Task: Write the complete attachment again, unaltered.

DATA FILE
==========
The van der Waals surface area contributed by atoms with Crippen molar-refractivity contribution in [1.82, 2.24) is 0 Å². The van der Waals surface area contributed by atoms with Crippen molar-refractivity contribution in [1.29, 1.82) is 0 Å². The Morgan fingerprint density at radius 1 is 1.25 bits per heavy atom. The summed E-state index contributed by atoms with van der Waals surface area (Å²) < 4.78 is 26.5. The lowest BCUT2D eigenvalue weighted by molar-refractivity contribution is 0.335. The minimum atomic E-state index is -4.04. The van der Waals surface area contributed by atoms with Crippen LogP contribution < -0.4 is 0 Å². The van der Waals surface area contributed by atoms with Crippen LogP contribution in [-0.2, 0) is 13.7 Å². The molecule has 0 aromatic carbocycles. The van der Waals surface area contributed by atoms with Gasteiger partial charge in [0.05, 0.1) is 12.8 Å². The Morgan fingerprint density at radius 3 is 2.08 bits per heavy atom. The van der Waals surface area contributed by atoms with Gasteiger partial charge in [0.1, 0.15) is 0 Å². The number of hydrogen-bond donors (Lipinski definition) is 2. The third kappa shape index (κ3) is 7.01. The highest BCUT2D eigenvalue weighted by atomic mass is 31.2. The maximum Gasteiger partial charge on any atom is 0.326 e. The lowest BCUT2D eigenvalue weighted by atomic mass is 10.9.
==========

The van der Waals surface area contributed by atoms with Crippen molar-refractivity contribution in [1.82, 2.24) is 0 Å². The van der Waals surface area contributed by atoms with Crippen molar-refractivity contribution in [1.29, 1.82) is 0 Å². The Morgan fingerprint density at radius 1 is 1.25 bits per heavy atom. The summed E-state index contributed by atoms with van der Waals surface area (Å²) < 4.78 is 26.5. The lowest BCUT2D eigenvalue weighted by molar-refractivity contribution is 0.335. The minimum atomic E-state index is -4.04. The van der Waals surface area contributed by atoms with Crippen LogP contribution < -0.4 is 0 Å². The van der Waals surface area contributed by atoms with Crippen LogP contribution in [-0.2, 0) is 13.7 Å². The molecule has 0 aromatic carbocycles. The van der Waals surface area contributed by atoms with Gasteiger partial charge in [0.05, 0.1) is 12.8 Å². The Morgan fingerprint density at radius 3 is 2.08 bits per heavy atom. The van der Waals surface area contributed by atoms with Gasteiger partial charge in [0.1, 0.15) is 0 Å². The number of hydrogen-bond donors (Lipinski definition) is 2. The third kappa shape index (κ3) is 7.01. The highest BCUT2D eigenvalue weighted by atomic mass is 31.2. The maximum Gasteiger partial charge on any atom is 0.326 e. The lowest BCUT2D eigenvalue weighted by atomic mass is 10.9.